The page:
There’s a long list of reasons to see the wonderful musical, ‘Memphis,’ a story of rock ‘n roll in the 1950s at Porchlight Music Theatre.
The dancing is incredible. The singing is fantastic. The acting is superb. But wait . . . there’s so much more.
A Tony Award-winning Best Musical with lyrics and music by David Bryan and lyrics and book by Joe DiPietro, the story takes place in underground nightclubs in Memphis, TN.
The audience is swinging and swaying when the music begins playing but as the story continues many important issues are revealed.
Huey Calhoun, played by Liam Quealy, is loosely based on DJ Dewey Philips, a new white voice on Memphis radio in the 1950s.
Although Huey is the opposite of many articulate radio announcers, his enthusiasm—along with the rock ’n roll music he plays amidst his comical remarks—draws thousands of listeners and leads to his success. But that’s just the beginning.
Huey becomes the center of the radio’s dial. The music he plays encourages free expression from diverse people in segregated neighborhoods that are near each other. He wants to change the world through his musical choices.
Felicia Farrell, played by Aeriel Williams, is a wonderful night-club black singer who wants to achieve fame. Of course, Huey and Felicia meet and fall in love albeit they feel that their relationship will be forbidden by both families, especially if they remain in Memphis.
Other main characters include Lorenzo Rush, Jr. as Delray, Felicia’s brother; Nancy Wagner as Gladys Calhoun, Huey’s mother; Gilbert Domally as Gator; and James Earl Jones II as Bobby.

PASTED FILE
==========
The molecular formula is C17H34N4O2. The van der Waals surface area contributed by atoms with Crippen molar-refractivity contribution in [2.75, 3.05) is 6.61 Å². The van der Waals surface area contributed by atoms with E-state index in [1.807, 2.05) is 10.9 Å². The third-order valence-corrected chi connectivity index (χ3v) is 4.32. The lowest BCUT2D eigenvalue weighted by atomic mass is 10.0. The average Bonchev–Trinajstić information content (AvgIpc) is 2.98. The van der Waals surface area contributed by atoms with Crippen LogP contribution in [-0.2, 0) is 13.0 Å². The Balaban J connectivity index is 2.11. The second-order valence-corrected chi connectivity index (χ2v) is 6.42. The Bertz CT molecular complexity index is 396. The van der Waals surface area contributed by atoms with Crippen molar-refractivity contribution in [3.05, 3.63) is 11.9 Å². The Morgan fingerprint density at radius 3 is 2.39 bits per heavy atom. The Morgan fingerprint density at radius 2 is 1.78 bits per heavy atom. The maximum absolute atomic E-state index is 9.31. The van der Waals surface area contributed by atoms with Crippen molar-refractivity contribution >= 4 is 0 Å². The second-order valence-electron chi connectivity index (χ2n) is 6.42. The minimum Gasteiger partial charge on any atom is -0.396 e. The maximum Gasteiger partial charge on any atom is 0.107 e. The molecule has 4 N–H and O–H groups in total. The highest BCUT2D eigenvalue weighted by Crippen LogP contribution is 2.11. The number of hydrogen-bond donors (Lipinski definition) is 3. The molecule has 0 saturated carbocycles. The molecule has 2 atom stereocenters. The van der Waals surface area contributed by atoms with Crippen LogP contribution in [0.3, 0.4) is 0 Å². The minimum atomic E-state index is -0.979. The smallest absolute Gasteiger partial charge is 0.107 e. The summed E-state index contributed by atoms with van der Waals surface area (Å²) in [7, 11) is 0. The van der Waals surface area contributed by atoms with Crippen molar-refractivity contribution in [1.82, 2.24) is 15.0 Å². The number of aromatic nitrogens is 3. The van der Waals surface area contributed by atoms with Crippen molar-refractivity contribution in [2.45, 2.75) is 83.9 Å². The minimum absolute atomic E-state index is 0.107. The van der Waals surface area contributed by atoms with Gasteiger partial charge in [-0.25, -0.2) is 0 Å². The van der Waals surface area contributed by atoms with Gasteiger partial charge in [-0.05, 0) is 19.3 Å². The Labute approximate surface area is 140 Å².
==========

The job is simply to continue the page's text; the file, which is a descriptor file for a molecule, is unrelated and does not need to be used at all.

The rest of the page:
The rest of the very talented cast and ensemble numbers twenty-six additional actors, singer, and dancers who make this musical an unforgettable experience.
With fine direction by Daryl Brooks, musical direction by Jermaine Hill and choreography by Christopher Carter, ‘Memphis’ is filled with laughter, soaring emotion and a musical score that has audiences tapping their feet. There are also several songs that bring tears to our eyes.
Brooks calls ‘Memphis’ a “reminder that who we are and who we decide to love is constantly and forever under attack.”
Today, sixty-plus years later, many of its issues are still relevant. The play speaks to the fact that our battle for justice and equality continues and can serve as our activism.
DETAILS: ‘Memphis’ is at Porchlight Music Theatre in The Ruth Page Center for the Arts, 1016 N. Dearborn St., Chicago, through June 16, 2018. Running time: 2 hours and 30 minutes. For tickets and other information, call (773) 852-0506 or visit PorchlightMusicTheatre.
Francine Pappadis Friedman
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